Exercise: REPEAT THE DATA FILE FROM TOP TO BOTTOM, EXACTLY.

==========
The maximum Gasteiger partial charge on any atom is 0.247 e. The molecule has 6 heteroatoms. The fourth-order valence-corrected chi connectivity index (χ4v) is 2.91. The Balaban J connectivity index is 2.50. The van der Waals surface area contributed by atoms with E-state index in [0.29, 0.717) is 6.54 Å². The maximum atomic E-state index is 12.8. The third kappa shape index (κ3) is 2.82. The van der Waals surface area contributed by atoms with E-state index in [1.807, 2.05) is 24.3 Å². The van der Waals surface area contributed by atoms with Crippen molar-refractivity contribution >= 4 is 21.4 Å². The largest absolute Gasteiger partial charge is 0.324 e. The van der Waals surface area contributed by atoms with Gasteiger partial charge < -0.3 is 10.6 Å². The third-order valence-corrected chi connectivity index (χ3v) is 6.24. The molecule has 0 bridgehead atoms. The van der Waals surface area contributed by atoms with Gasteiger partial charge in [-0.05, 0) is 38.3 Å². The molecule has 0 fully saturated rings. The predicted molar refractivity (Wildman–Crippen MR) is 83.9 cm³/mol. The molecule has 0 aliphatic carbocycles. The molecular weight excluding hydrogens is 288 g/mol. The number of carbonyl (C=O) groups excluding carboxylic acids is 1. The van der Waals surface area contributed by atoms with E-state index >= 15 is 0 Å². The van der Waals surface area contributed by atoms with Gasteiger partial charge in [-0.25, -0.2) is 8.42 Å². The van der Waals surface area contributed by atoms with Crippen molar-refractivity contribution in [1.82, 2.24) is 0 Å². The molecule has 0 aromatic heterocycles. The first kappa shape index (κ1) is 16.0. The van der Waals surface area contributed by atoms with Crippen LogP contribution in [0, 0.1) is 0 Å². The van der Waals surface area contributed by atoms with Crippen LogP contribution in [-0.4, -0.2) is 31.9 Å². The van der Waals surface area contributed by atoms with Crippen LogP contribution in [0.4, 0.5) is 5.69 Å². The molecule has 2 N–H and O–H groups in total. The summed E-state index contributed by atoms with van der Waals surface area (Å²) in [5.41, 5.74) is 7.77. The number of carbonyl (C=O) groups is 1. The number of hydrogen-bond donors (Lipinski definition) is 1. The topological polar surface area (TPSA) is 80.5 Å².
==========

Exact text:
The maximum Gasteiger partial charge on any atom is 0.247 e. The molecule has 6 heteroatoms. The fourth-order valence-corrected chi connectivity index (χ4v) is 2.91. The Balaban J connectivity index is 2.50. The van der Waals surface area contributed by atoms with E-state index in [0.29, 0.717) is 6.54 Å². The maximum atomic E-state index is 12.8. The third kappa shape index (κ3) is 2.82. The van der Waals surface area contributed by atoms with E-state index in [1.807, 2.05) is 24.3 Å². The van der Waals surface area contributed by atoms with Crippen molar-refractivity contribution >= 4 is 21.4 Å². The largest absolute Gasteiger partial charge is 0.324 e. The van der Waals surface area contributed by atoms with Gasteiger partial charge < -0.3 is 10.6 Å². The third-order valence-corrected chi connectivity index (χ3v) is 6.24. The molecule has 0 bridgehead atoms. The van der Waals surface area contributed by atoms with Gasteiger partial charge in [-0.05, 0) is 38.3 Å². The molecule has 0 fully saturated rings. The predicted molar refractivity (Wildman–Crippen MR) is 83.9 cm³/mol. The molecule has 0 aliphatic carbocycles. The molecular weight excluding hydrogens is 288 g/mol. The number of carbonyl (C=O) groups excluding carboxylic acids is 1. The van der Waals surface area contributed by atoms with E-state index >= 15 is 0 Å². The van der Waals surface area contributed by atoms with Gasteiger partial charge in [-0.25, -0.2) is 8.42 Å². The van der Waals surface area contributed by atoms with Crippen molar-refractivity contribution in [1.82, 2.24) is 0 Å². The molecule has 0 aromatic heterocycles. The first kappa shape index (κ1) is 16.0. The van der Waals surface area contributed by atoms with Crippen LogP contribution in [0, 0.1) is 0 Å². The van der Waals surface area contributed by atoms with Crippen LogP contribution in [-0.4, -0.2) is 31.9 Å². The van der Waals surface area contributed by atoms with Crippen LogP contribution in [0.4, 0.5) is 5.69 Å². The molecule has 2 N–H and O–H groups in total. The summed E-state index contributed by atoms with van der Waals surface area (Å²) in [5.41, 5.74) is 7.77. The number of carbonyl (C=O) groups is 1. The number of hydrogen-bond donors (Lipinski definition) is 1. The topological polar surface area (TPSA) is 80.5 Å².